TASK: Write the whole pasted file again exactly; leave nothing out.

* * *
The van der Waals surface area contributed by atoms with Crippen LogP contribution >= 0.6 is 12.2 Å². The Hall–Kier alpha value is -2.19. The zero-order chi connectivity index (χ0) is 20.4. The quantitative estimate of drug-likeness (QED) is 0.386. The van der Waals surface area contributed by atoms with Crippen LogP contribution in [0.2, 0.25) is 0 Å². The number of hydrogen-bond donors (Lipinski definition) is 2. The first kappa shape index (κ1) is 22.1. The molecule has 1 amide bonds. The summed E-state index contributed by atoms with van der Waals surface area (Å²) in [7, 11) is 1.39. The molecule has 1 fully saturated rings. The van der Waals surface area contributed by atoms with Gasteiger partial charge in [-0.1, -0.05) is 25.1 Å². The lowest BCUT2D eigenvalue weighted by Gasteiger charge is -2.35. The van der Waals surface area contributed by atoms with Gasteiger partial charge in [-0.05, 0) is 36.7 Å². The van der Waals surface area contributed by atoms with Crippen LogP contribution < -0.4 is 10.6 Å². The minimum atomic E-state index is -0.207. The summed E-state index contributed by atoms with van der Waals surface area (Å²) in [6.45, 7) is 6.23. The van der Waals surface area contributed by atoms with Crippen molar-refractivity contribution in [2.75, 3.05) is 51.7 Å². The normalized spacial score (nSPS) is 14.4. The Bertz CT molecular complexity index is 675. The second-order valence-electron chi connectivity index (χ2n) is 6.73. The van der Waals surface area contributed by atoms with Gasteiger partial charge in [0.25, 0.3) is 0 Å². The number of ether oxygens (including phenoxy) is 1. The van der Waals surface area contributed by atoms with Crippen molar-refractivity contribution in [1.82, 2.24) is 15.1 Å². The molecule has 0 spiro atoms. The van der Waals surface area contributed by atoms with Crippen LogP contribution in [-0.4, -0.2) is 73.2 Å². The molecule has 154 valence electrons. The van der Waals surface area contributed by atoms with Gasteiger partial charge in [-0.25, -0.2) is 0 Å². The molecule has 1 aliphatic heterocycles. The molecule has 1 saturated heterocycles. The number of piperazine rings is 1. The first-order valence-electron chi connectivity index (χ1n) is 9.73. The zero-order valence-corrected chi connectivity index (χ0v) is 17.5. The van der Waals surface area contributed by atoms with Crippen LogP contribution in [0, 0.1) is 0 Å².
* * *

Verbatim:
The van der Waals surface area contributed by atoms with Crippen LogP contribution >= 0.6 is 12.2 Å². The Hall–Kier alpha value is -2.19. The zero-order chi connectivity index (χ0) is 20.4. The quantitative estimate of drug-likeness (QED) is 0.386. The van der Waals surface area contributed by atoms with Crippen LogP contribution in [0.2, 0.25) is 0 Å². The number of hydrogen-bond donors (Lipinski definition) is 2. The first kappa shape index (κ1) is 22.1. The molecule has 1 amide bonds. The summed E-state index contributed by atoms with van der Waals surface area (Å²) in [7, 11) is 1.39. The molecule has 1 fully saturated rings. The van der Waals surface area contributed by atoms with Gasteiger partial charge in [-0.1, -0.05) is 25.1 Å². The lowest BCUT2D eigenvalue weighted by Gasteiger charge is -2.35. The van der Waals surface area contributed by atoms with Gasteiger partial charge in [-0.05, 0) is 36.7 Å². The van der Waals surface area contributed by atoms with Crippen LogP contribution < -0.4 is 10.6 Å². The minimum atomic E-state index is -0.207. The summed E-state index contributed by atoms with van der Waals surface area (Å²) in [6.45, 7) is 6.23. The van der Waals surface area contributed by atoms with Crippen molar-refractivity contribution in [2.75, 3.05) is 51.7 Å². The normalized spacial score (nSPS) is 14.4. The Bertz CT molecular complexity index is 675. The second-order valence-electron chi connectivity index (χ2n) is 6.73. The van der Waals surface area contributed by atoms with Gasteiger partial charge in [0.25, 0.3) is 0 Å². The number of ether oxygens (including phenoxy) is 1. The van der Waals surface area contributed by atoms with Crippen molar-refractivity contribution in [1.82, 2.24) is 15.1 Å². The molecule has 0 spiro atoms. The van der Waals surface area contributed by atoms with Crippen LogP contribution in [-0.4, -0.2) is 73.2 Å². The molecule has 154 valence electrons. The van der Waals surface area contributed by atoms with Gasteiger partial charge in [-0.25, -0.2) is 0 Å². The molecule has 1 aliphatic heterocycles. The molecule has 1 saturated heterocycles. The number of piperazine rings is 1. The first-order valence-electron chi connectivity index (χ1n) is 9.73. The zero-order valence-corrected chi connectivity index (χ0v) is 17.5. The van der Waals surface area contributed by atoms with Crippen LogP contribution in [0, 0.1) is 0 Å².